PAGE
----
About Authorization and Authentication

This week I feel a bit like Bob Morton, delving in to a lot of security concepts and not fully understanding what I’m in for.

It started with a desire to integrate a Drupal website with Google Analytics so that the site can display a list of popular resources. The Google Analytics data will be used to determine what’s popular. Google has an Analytics Reporting API, but getting access to the API is not easy. First, as with many systems, I had to have a project or ‘app’ that gets registered with the provider.

Once I registered my project with Google, I had to create a special service account within the project. This was not very clear. With many APIs, the assumption is I’m trying to access data associated with an account that I’ve created with that system. I’m trying to access my data. For some reason, Google’s default use case involves creating an app that will access other Google users’ data. In order to access your own data, a service account is needed. That service account will have an authorization key associated with it. That key is used to access the API.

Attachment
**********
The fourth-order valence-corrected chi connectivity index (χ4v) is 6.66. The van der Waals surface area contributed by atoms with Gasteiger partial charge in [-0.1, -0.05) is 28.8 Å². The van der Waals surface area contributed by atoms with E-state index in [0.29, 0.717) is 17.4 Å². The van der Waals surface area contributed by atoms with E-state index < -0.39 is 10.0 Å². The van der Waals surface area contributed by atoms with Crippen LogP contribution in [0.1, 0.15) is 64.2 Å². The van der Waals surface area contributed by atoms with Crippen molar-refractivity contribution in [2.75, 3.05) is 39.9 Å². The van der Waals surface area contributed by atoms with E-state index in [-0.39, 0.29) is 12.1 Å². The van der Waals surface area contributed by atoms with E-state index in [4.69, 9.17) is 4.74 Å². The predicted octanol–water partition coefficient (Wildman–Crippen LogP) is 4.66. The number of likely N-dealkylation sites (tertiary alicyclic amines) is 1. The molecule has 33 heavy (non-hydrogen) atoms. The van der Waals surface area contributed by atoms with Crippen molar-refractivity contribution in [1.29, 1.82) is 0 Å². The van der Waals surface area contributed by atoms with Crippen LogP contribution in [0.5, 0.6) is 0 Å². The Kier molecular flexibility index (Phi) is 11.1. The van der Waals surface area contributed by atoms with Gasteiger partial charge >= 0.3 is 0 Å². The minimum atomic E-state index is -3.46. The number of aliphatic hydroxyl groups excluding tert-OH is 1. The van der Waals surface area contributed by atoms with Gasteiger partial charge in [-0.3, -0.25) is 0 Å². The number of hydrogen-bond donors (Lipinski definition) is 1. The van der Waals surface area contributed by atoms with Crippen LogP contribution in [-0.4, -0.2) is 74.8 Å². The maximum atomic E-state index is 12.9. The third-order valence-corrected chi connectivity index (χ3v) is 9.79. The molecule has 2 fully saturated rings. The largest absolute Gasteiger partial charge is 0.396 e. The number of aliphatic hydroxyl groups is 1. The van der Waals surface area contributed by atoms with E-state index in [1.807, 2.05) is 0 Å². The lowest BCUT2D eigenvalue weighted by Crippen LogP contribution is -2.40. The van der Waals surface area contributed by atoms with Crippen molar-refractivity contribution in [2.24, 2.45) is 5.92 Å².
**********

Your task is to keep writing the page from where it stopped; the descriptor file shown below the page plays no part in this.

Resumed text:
But I was still not done. With other APIs I’ve used, I have a client ID and client secret that are passed to the API for authorization. The API returns a bearer token that I can use when making requests for data. With Google, the authorization request is performed using a JSON Web Token (JWT). Before this week I had never even heard of JWT. Constructing a JWT is not complicated in retrospect, but it does require specific software libraries. I could not figure out how to create a JWT in JavaScript without relying on a third party library that I don’t know if I can trust (not a good thing when dealing with information security). I used PHP instead, which provides openssl functions needed to sign the JWT.

Because everything you do online is tracked, YouTube started suggesting to me videos about JWT. So, last night while scrolling around to see what’s new, I tapped on a video from Web Dev Simplified titled "What Is JWT and Why Should You Use JWT". The very first part of the video was an eye opener. The video host explained the difference between authentication and authorization.

It makes sense that these are two different things, but I usually considered them synonymous. They are not.

The auth0.com website, which I also visited for information about JWT, provides a good, brief explanation on the difference:

“In simple terms, authentication is the process of verifying who a user is, while authorization is the process of verifying what they have access to.”

I have much to learn when it comes to information security on the web. After receiving my orientation to JWT earlier in the week, I needed to solve the problem of securely storing the API key provided by Google for signing the JWT. That is an unfinished story.